‘[Irwin] swam up right over his tail. Instead of swimming off, (the bull ray) propped himself on the front of its wings and pushed his rear end up and started madly stabbing with his tail towards Steve,’ Lyons said.

‘The water boiled with bubbles, thrashing and whatnot. The entire time I was locked on Steve. I didn’t know what was going on, I could see it was trying to stab Steve and he was pushing him away but it was over in about 10-15 seconds.

‘The stingray swam off so I panned to film Steve swimming away. It wasn’t until I panned back and the water around him was already filling with blood that I realised.’

Steve Irwin’s best mate and director John Stainton (pictured left) said the footage of Irwin’s death would ‘never see the light of day’ and admitted he wished he’d never watched it

Filming in water just 1.5 metres deep, Lyons rushed to the surface to find Irwin screaming in pain.

He believed the stingray had punctured Irwin’s lungs and rushed him back to the rubber ducky before trying to contact the main boat. 

Lyons managed to get reception and told Brian Coulter and his wife, Kate, who ran the boat, there had been a serious incident.

‘We were there in seconds. I threw the camera into the boat, pushed Steve onboard and Kate floored it towards the big support vessel. Steve is writhing in pain, we were saying to him: “Hang on Steve, you’ll be right”,’ Lyons told Daily Mail Australia.

‘Brian is covering this massive wound in Steve’s chest. There’s blood and fluid oozing from this massive hole. Steve is tensing up writhing in pain. Brian keeps saying: “Think of your kids, you’ll be right”.’

Irwin, fatally wounded and haemorrhaging blood, then looked at his cameraman and muttered his final heartbreaking words.

‘Steve looks directly at me and says: “I’m dying”. I told him: “No you’re not, you’ll be right just hang in there”,’ Lyons said.

The support boat did not have a defibrillator onboard so the crew made the decision to race to Low Isles, a small tourist island off Port Douglas. 

They radioed ahead and were told the island had a defibrillator.

Meanwhile, Lyons and Brian Coulter took turns performing CPR on Irwin while another cameraman, Pete West, recorded the entire process.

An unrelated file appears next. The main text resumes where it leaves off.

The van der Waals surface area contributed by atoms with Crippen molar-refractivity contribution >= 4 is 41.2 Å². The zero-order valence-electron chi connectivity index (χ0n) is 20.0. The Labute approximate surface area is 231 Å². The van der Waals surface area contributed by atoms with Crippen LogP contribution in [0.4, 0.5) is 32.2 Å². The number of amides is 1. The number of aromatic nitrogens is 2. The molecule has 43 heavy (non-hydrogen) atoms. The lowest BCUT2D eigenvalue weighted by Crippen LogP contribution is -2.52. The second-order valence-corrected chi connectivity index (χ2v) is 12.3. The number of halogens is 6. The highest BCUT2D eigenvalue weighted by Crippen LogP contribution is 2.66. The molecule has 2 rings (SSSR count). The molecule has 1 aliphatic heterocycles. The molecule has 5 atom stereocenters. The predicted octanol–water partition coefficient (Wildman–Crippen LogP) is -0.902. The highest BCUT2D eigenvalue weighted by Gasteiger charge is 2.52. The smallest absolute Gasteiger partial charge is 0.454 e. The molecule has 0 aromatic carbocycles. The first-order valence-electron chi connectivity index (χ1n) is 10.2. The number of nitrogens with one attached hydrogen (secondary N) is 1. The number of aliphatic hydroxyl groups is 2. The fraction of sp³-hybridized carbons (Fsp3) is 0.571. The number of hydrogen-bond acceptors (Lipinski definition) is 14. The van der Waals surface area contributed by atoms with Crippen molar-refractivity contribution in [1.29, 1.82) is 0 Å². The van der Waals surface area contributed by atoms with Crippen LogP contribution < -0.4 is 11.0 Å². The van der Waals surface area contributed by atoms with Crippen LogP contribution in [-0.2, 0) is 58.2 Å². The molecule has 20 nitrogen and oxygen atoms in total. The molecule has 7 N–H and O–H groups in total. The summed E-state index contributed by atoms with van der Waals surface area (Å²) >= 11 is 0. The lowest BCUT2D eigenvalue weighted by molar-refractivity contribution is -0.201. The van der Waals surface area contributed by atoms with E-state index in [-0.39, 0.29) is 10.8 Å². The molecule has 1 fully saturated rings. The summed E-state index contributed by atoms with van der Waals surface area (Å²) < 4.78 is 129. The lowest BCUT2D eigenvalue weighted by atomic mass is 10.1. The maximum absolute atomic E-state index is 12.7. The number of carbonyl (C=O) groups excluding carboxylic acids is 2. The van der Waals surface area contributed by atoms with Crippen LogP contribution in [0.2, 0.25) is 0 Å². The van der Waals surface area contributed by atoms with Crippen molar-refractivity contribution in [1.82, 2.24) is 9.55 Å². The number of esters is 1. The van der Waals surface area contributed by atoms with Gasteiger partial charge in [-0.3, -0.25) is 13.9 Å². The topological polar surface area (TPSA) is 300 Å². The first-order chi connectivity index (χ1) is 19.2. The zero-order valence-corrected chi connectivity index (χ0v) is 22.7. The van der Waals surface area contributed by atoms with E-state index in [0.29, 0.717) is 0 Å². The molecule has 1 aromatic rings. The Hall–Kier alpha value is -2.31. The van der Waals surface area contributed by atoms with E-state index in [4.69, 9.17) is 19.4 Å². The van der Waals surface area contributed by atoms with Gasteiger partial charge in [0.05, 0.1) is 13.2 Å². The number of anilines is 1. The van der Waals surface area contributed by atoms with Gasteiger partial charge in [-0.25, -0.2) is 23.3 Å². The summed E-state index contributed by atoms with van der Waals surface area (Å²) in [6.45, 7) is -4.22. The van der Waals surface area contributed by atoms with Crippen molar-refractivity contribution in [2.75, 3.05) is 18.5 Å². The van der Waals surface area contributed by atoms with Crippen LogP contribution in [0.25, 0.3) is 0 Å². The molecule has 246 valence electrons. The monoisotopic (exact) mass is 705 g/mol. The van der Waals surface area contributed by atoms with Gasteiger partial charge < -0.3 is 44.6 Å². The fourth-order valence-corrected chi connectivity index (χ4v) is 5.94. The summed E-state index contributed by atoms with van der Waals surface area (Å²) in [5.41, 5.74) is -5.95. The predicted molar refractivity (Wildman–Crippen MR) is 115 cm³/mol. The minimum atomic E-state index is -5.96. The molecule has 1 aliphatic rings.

The sting ray was said to have mistaken Steve Irwin, 44, (pictured) for a predatory shark, and lashed out with a deadly barb which punctured the TV star’s chest, piercing his heart

‘The whole time we’d worked under the premise someone had to keep filming regardless of the situation,’ Lyons said.

‘There were a few times over the years Steve had given a cameraman a dressing down for not continuing to film. So our camera guy filmed the moment we arrived, through the CPR. It felt like a lifetime.’ 

They made the decision to cut the rubber ducky loose from the back of the main boat as it was weighing them down, and sped towards shore – arriving about 45 minutes later.

Upon arrival, a nurse was waiting with the defibrillator but Irwin had been unconscious for a long time. 

Lyons said, deep down, he knew that Irwin was already gone.

‘He had no heartbeat, I knew he had no pulse. We were doing full CPR, mouth to mouth. We hooked him up to the defib, this thing was pretty modern, but it never fired. It made all these noises but never fired – I don’t think it would have made any difference in the end,’ Lyons said.

The footage was handed over to authorities who returned it after their investigation was complete. All copies were destroyed except for one which was given to wife Terri (centre)

‘The tourists on the beach didn’t think anything of it. I don’t think anyone recognised him, even though he was in his khakis. Then I heard a helicopter in the distance and had this sense of relief wash over me that he was going to be alright.

‘Professionals are turning up, he’s going to be alright.  These two paramedics jumped out, raced over and knelt down around him. I don’t think they even knew who he was. 

‘They knelt down, took about 15 seconds to assess him, checked his chest and wound and said: “He’s dead, there’s nothing we can do for him.”

‘I stood up, walked out of the room and thought: “Holy sh**”.’